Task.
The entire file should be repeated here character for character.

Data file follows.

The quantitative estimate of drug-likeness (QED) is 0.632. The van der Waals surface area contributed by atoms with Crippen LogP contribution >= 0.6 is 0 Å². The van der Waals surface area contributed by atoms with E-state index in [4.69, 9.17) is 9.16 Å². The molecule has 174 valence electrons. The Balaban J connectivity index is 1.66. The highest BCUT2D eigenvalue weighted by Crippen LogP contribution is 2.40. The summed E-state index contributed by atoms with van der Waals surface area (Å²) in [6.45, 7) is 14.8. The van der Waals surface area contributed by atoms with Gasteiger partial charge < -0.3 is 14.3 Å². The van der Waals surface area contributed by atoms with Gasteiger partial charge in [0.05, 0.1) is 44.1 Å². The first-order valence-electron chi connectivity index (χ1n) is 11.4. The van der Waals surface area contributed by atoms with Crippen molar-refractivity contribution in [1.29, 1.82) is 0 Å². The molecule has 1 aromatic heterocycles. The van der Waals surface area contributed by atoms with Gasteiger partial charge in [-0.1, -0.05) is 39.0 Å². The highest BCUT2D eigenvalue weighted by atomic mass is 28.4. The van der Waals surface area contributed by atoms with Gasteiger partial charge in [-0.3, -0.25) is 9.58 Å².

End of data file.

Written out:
The quantitative estimate of drug-likeness (QED) is 0.632. The van der Waals surface area contributed by atoms with Crippen LogP contribution >= 0.6 is 0 Å². The van der Waals surface area contributed by atoms with E-state index in [4.69, 9.17) is 9.16 Å². The molecule has 174 valence electrons. The Balaban J connectivity index is 1.66. The highest BCUT2D eigenvalue weighted by Crippen LogP contribution is 2.40. The summed E-state index contributed by atoms with van der Waals surface area (Å²) in [6.45, 7) is 14.8. The van der Waals surface area contributed by atoms with Gasteiger partial charge < -0.3 is 14.3 Å². The van der Waals surface area contributed by atoms with Gasteiger partial charge in [0.05, 0.1) is 44.1 Å². The first-order valence-electron chi connectivity index (χ1n) is 11.4. The van der Waals surface area contributed by atoms with Crippen molar-refractivity contribution in [1.29, 1.82) is 0 Å². The molecule has 1 aromatic heterocycles. The van der Waals surface area contributed by atoms with Gasteiger partial charge in [-0.1, -0.05) is 39.0 Å². The highest BCUT2D eigenvalue weighted by atomic mass is 28.4. The van der Waals surface area contributed by atoms with Gasteiger partial charge in [-0.3, -0.25) is 9.58 Å².